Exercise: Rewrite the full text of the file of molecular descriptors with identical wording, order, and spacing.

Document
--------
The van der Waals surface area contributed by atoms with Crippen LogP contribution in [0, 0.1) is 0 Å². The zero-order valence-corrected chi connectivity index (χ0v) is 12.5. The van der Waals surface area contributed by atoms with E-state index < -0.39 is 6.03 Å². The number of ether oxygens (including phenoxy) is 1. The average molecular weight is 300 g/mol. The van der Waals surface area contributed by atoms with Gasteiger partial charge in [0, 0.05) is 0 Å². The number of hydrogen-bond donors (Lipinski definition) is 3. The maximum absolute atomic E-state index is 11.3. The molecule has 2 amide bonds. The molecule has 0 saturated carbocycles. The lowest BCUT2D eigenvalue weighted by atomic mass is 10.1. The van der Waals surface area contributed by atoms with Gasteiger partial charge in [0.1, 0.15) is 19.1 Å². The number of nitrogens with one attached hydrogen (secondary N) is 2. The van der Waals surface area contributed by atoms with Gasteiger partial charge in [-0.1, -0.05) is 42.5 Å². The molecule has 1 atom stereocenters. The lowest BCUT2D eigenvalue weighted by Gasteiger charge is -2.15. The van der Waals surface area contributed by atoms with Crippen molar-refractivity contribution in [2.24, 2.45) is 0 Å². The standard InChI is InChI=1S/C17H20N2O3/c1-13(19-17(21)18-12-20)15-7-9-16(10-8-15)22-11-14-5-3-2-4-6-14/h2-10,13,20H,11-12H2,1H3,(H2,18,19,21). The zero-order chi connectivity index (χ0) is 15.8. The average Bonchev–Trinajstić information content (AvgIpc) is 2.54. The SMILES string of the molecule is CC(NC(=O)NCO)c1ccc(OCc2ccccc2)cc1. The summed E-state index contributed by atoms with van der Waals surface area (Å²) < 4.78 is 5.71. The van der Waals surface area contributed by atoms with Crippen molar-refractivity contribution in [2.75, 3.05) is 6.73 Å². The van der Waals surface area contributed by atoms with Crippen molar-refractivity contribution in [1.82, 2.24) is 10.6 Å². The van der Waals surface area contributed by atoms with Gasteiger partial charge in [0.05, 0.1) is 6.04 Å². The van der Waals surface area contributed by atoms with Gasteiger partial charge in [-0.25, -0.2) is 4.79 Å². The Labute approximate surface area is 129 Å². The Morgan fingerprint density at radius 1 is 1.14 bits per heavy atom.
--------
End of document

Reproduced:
The van der Waals surface area contributed by atoms with Crippen LogP contribution in [0, 0.1) is 0 Å². The zero-order valence-corrected chi connectivity index (χ0v) is 12.5. The van der Waals surface area contributed by atoms with E-state index < -0.39 is 6.03 Å². The number of ether oxygens (including phenoxy) is 1. The average molecular weight is 300 g/mol. The van der Waals surface area contributed by atoms with Gasteiger partial charge in [0, 0.05) is 0 Å². The number of hydrogen-bond donors (Lipinski definition) is 3. The maximum absolute atomic E-state index is 11.3. The molecule has 2 amide bonds. The molecule has 0 saturated carbocycles. The lowest BCUT2D eigenvalue weighted by atomic mass is 10.1. The van der Waals surface area contributed by atoms with Gasteiger partial charge in [0.1, 0.15) is 19.1 Å². The number of nitrogens with one attached hydrogen (secondary N) is 2. The van der Waals surface area contributed by atoms with Gasteiger partial charge in [-0.1, -0.05) is 42.5 Å². The molecule has 1 atom stereocenters. The lowest BCUT2D eigenvalue weighted by Gasteiger charge is -2.15. The van der Waals surface area contributed by atoms with Crippen molar-refractivity contribution in [2.24, 2.45) is 0 Å². The standard InChI is InChI=1S/C17H20N2O3/c1-13(19-17(21)18-12-20)15-7-9-16(10-8-15)22-11-14-5-3-2-4-6-14/h2-10,13,20H,11-12H2,1H3,(H2,18,19,21). The zero-order chi connectivity index (χ0) is 15.8. The average Bonchev–Trinajstić information content (AvgIpc) is 2.54. The SMILES string of the molecule is CC(NC(=O)NCO)c1ccc(OCc2ccccc2)cc1. The summed E-state index contributed by atoms with van der Waals surface area (Å²) < 4.78 is 5.71. The van der Waals surface area contributed by atoms with Crippen molar-refractivity contribution in [2.75, 3.05) is 6.73 Å². The van der Waals surface area contributed by atoms with Crippen molar-refractivity contribution in [1.82, 2.24) is 10.6 Å². The van der Waals surface area contributed by atoms with Gasteiger partial charge in [0.05, 0.1) is 6.04 Å². The van der Waals surface area contributed by atoms with Gasteiger partial charge in [-0.25, -0.2) is 4.79 Å². The Labute approximate surface area is 129 Å². The Morgan fingerprint density at radius 1 is 1.14 bits per heavy atom.